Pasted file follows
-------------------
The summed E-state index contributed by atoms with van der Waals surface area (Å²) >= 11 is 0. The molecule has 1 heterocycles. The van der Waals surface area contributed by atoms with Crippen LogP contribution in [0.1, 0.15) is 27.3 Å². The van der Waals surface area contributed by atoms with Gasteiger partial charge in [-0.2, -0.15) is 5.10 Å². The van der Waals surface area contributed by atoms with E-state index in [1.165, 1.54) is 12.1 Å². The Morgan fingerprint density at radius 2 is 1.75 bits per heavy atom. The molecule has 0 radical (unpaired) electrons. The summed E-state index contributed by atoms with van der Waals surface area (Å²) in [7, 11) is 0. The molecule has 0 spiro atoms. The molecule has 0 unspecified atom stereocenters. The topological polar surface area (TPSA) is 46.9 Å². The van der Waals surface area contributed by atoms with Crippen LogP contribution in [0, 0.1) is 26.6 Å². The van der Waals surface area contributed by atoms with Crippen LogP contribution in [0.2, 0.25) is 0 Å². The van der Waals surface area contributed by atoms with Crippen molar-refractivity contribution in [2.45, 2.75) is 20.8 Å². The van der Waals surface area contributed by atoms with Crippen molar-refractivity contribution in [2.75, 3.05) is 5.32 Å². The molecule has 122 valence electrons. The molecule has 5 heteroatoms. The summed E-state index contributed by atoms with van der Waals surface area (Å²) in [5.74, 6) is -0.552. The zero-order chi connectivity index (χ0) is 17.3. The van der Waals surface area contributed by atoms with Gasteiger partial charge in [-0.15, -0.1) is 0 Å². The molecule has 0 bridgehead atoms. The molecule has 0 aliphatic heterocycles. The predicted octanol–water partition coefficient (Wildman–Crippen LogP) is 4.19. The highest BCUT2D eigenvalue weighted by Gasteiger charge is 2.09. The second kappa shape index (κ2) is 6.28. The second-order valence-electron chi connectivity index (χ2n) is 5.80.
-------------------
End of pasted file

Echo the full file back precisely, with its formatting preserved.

The summed E-state index contributed by atoms with van der Waals surface area (Å²) >= 11 is 0. The molecule has 1 heterocycles. The van der Waals surface area contributed by atoms with Crippen LogP contribution in [0.1, 0.15) is 27.3 Å². The van der Waals surface area contributed by atoms with Gasteiger partial charge in [-0.2, -0.15) is 5.10 Å². The van der Waals surface area contributed by atoms with E-state index in [1.165, 1.54) is 12.1 Å². The Morgan fingerprint density at radius 2 is 1.75 bits per heavy atom. The molecule has 0 radical (unpaired) electrons. The summed E-state index contributed by atoms with van der Waals surface area (Å²) in [7, 11) is 0. The molecule has 0 spiro atoms. The molecule has 0 unspecified atom stereocenters. The topological polar surface area (TPSA) is 46.9 Å². The van der Waals surface area contributed by atoms with Crippen LogP contribution in [0, 0.1) is 26.6 Å². The van der Waals surface area contributed by atoms with Crippen LogP contribution in [0.2, 0.25) is 0 Å². The van der Waals surface area contributed by atoms with Crippen molar-refractivity contribution in [2.45, 2.75) is 20.8 Å². The van der Waals surface area contributed by atoms with Crippen molar-refractivity contribution in [2.75, 3.05) is 5.32 Å². The molecule has 122 valence electrons. The molecule has 5 heteroatoms. The summed E-state index contributed by atoms with van der Waals surface area (Å²) in [5.74, 6) is -0.552. The zero-order chi connectivity index (χ0) is 17.3. The van der Waals surface area contributed by atoms with Gasteiger partial charge in [-0.15, -0.1) is 0 Å². The molecule has 0 bridgehead atoms. The molecule has 0 aliphatic heterocycles. The predicted octanol–water partition coefficient (Wildman–Crippen LogP) is 4.19. The highest BCUT2D eigenvalue weighted by Gasteiger charge is 2.09. The second kappa shape index (κ2) is 6.28. The second-order valence-electron chi connectivity index (χ2n) is 5.80.